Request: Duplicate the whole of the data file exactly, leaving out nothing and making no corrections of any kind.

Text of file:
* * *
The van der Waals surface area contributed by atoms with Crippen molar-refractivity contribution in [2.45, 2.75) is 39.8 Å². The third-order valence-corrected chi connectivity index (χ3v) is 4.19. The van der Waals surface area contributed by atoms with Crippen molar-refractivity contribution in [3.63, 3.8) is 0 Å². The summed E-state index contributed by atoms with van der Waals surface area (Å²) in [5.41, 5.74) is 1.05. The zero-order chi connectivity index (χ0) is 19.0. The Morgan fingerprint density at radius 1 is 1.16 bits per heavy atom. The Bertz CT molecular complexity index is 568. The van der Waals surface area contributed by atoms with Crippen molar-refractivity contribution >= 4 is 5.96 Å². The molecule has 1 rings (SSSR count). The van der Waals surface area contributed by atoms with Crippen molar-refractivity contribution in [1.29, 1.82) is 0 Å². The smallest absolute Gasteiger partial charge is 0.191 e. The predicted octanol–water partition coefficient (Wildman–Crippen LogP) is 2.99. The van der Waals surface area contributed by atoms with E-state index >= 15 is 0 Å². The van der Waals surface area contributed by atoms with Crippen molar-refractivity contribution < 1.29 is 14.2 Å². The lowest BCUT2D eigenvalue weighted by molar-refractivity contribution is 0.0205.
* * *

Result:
The van der Waals surface area contributed by atoms with Crippen molar-refractivity contribution in [2.45, 2.75) is 39.8 Å². The third-order valence-corrected chi connectivity index (χ3v) is 4.19. The van der Waals surface area contributed by atoms with Crippen molar-refractivity contribution in [3.63, 3.8) is 0 Å². The summed E-state index contributed by atoms with van der Waals surface area (Å²) in [5.41, 5.74) is 1.05. The zero-order chi connectivity index (χ0) is 19.0. The Morgan fingerprint density at radius 1 is 1.16 bits per heavy atom. The Bertz CT molecular complexity index is 568. The van der Waals surface area contributed by atoms with Crippen molar-refractivity contribution >= 4 is 5.96 Å². The molecule has 1 rings (SSSR count). The van der Waals surface area contributed by atoms with Crippen molar-refractivity contribution in [1.29, 1.82) is 0 Å². The smallest absolute Gasteiger partial charge is 0.191 e. The predicted octanol–water partition coefficient (Wildman–Crippen LogP) is 2.99. The van der Waals surface area contributed by atoms with E-state index >= 15 is 0 Å². The van der Waals surface area contributed by atoms with Crippen molar-refractivity contribution < 1.29 is 14.2 Å². The lowest BCUT2D eigenvalue weighted by molar-refractivity contribution is 0.0205.